1 - Overview
2 - Biological Control of Aflatoxin
3 - Fungal Invasion of Peanuts
4 - Fungal Population Biology
At NPRL we are concerned with mycotoxins, harmful chemicals produced by certain species of fungi. Under certain conditions, these fungi can infect and grow in various crops, including peanuts and corn, contaminating them with mycotoxins.
Because mycotoxin contamination threatens the safety of food and feed, extensive monitoring must be done to ensure that mycotoxins are below levels set by the Food and Drug Administration. The most important mycotoxin that may contaminate peanuts and corn is aflatoxin. Not only is aflatoxin contamination a food safety concern, it is a major economic problem for the peanut and corn industries, which have to pay for the monitoring and take other expensive steps to be sure that products going into the edible market are essentially aflatoxin-free.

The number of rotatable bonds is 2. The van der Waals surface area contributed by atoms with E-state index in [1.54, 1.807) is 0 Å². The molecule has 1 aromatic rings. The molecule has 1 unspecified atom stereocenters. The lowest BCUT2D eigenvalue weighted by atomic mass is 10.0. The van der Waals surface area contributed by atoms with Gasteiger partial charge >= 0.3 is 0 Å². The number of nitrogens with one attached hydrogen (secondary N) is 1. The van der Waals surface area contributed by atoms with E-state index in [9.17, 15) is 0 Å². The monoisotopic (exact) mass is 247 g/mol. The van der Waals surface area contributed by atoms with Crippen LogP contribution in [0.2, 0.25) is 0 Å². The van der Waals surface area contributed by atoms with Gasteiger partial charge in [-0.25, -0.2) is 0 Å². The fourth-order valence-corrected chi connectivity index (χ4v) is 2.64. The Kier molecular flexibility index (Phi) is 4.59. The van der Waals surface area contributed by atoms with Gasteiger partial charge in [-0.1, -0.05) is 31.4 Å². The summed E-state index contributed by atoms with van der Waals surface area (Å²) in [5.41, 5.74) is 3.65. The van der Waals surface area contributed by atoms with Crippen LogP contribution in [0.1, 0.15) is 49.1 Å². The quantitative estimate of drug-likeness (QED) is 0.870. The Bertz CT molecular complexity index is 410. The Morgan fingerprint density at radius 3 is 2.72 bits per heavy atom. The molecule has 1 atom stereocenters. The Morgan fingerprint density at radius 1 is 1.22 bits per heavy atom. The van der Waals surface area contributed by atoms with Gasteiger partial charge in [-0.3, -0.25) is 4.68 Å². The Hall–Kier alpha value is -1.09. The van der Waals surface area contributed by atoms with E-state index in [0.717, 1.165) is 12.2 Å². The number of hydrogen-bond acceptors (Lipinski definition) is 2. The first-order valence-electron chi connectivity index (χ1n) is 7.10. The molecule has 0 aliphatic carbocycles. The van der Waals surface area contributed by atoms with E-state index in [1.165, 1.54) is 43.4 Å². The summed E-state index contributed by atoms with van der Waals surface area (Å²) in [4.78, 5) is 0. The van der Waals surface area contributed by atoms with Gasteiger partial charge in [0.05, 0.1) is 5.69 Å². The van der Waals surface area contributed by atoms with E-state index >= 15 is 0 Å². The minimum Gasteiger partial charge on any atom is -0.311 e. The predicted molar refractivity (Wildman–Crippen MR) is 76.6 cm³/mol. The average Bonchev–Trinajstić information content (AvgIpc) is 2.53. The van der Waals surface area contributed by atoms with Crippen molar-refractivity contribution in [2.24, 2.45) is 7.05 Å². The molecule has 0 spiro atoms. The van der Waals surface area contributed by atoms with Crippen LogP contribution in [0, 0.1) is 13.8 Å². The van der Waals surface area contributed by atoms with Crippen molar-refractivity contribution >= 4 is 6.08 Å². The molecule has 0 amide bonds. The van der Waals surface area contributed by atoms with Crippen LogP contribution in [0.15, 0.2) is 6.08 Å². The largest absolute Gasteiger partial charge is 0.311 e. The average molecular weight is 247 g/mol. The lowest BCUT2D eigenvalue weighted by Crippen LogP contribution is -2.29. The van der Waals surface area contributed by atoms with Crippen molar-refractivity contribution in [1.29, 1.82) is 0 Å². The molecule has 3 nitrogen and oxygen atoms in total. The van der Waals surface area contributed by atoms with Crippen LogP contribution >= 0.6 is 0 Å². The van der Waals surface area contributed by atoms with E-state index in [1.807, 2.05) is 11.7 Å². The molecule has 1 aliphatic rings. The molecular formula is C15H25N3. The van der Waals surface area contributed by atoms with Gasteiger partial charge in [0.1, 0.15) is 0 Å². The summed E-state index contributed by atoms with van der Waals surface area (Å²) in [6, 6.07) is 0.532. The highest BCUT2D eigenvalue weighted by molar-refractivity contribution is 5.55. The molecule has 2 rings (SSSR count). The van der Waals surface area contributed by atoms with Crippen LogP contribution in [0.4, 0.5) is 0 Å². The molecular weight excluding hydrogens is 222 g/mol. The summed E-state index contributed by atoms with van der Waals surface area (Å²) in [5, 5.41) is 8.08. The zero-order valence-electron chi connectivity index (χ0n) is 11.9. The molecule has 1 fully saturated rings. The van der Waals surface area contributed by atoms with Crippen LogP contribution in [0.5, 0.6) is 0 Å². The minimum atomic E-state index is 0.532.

The NPRL has conducted research on aflatoxin contamination of peanuts for many years and has recently developed and patented technology for biological control of aflatoxin contamination. This technology has been licensed and commercialized by Circle One Global, Inc., under the trade name, afla-guard®. Since receiving EPA registration as a biopesticide in 2004, afla-guard has been used in commercial peanut production in the southeastern US where aflatoxin contamination is historically the highest. It is also being used in large-scale tests on corn under an EPA experimental use permit. If those trials prove to be safe and successful, it is expected that the label would be extended to include that crop as well.
For more information contact Bruce Horn.
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